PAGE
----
1916 Scott 146 5fr blue & rose "Coconut Grove"
Stamps of the Middle Congo of 1907, Overprinted
"Cameroun  Occupation Francaise"
Of interest, the 1916-17 overprinted stamps are CV less than the original 1907 Middle Congo stamps. The overprinted 5fr blue & rose shown here is CV $10+, while the original non overprinted 1907 5fr is CV $40+.

Deep Blue
1900 "Kaiser's Yacht" Issue in Deep Blue
Deep Blue (Steiner) has three pages for the 1897-1918 German Kamerun stamps, one page for the 1915 British occupation surcharged German stamps, and three pages for the French occupation stamps. All major numbers have a space.

1917 Scott 135 15c brown violet & rose "Leopard"
Stamps of the Middle Congo of 1907, Overprinted
"Cameroun  Occupation Francaise"
Out of the Blue
Cameroon stamps follow the changing WWI fortunes of the Germans, the British, and the French. Most are inexpensive, but the earlier French occupation issues are CV pricey indeed.

We will continue with the Cameroun story in the next installment.

Note: 1914 map and "Hohenzollern II" pics appear to be in the public domain.


Comments appreciated!

Monday, March 11, 2019

Hungary - Bud's Big Blue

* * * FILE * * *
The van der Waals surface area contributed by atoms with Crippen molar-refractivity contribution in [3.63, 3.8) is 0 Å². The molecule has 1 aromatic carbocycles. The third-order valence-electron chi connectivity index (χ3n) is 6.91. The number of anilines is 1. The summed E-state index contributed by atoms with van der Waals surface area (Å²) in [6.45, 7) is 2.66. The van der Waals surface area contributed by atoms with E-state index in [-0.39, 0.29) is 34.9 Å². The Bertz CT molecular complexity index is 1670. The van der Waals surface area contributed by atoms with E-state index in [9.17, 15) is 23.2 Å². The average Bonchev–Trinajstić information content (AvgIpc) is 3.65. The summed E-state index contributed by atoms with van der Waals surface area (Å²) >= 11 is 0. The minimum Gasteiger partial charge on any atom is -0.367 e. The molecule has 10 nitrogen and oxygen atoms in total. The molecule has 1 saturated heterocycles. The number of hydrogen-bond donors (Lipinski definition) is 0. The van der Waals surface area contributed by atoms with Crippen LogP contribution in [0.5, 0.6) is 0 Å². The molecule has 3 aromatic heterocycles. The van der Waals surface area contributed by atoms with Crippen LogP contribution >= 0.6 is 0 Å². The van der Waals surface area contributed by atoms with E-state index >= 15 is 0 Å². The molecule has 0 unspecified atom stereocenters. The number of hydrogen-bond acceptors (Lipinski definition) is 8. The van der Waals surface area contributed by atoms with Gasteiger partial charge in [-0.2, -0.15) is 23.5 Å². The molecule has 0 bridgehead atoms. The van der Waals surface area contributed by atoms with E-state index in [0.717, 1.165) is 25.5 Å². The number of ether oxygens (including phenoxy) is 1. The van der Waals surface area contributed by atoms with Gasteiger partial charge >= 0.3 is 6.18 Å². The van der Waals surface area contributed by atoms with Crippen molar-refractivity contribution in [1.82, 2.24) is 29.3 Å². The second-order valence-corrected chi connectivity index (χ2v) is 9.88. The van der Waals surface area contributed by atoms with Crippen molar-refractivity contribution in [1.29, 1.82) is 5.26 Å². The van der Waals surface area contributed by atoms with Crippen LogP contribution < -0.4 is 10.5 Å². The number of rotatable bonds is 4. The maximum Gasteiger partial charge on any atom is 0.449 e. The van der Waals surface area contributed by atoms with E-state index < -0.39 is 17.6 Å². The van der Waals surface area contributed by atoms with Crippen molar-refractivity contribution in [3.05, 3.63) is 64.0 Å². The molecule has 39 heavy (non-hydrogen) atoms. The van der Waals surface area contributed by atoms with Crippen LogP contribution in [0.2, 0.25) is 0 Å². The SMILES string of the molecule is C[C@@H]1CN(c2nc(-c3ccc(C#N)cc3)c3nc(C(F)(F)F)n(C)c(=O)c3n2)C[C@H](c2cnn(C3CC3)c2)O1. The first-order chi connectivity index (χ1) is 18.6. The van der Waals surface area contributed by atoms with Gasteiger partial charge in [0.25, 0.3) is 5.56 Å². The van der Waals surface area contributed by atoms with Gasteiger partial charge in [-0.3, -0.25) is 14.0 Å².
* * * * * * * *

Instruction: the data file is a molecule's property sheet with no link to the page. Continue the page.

Hungary Cover - a censor-inspected Debreczin
Bud's Big Blue
Bud's Observations
For a small country, Hungary issued mountains of stamps: 38 scans follow, more than for any other country in Bud’s BB. All of BB’s 619 Hungary spaces are filled and, on supplement pages, follows an even larger assortment of those omitted by BB’s editors -- souvenir sheets, local issues, and the ten series of occupation stamps. It’s a start on a specialization, but to collect classic Hungary properly I’d need to acquire covers like one shown above -- a censor-inspected Debreczin. And, I’d need to sort out the fakes.

Stamp output peaked in 1919 -- overprints, occupation issues, local stamps, as well as the regular issues. Ugly, many of them are. But they’re not wallpaper or propaganda stamps meant to bilk collectors, although they may seem so. Instead, they are blood-stained, turmoil-infected cankers of World War I and its aftermath. In their wretchedness lies their grandeur. Anyone who investigates these stamps gains not only historical insights but also solid wisdom about the human condition -- a miserable catastrophe, often, punctuated by moments of elation. Much of what happened in world-wide philately during and after WWI is best understood in light of events in Hungary.

The 1919 occupation overprints are infected with fakery, some of them showing fake experts’ initials stamped on the back (famously, PAPE). Because of this, I’ve included some cancelled examples, although they might be fakes, too. Overprints woo forgers, especially in times of political upheaval.

Here’s a simple exercise to uncover some of the richness of Hungarian stamps:  spend an evening googling how and why the country name inscriptions changed so often during the classical era: 

·         Magyar Kir. Posta (Kingdom of Hungary Post, with a real King).
·         Magyar Posta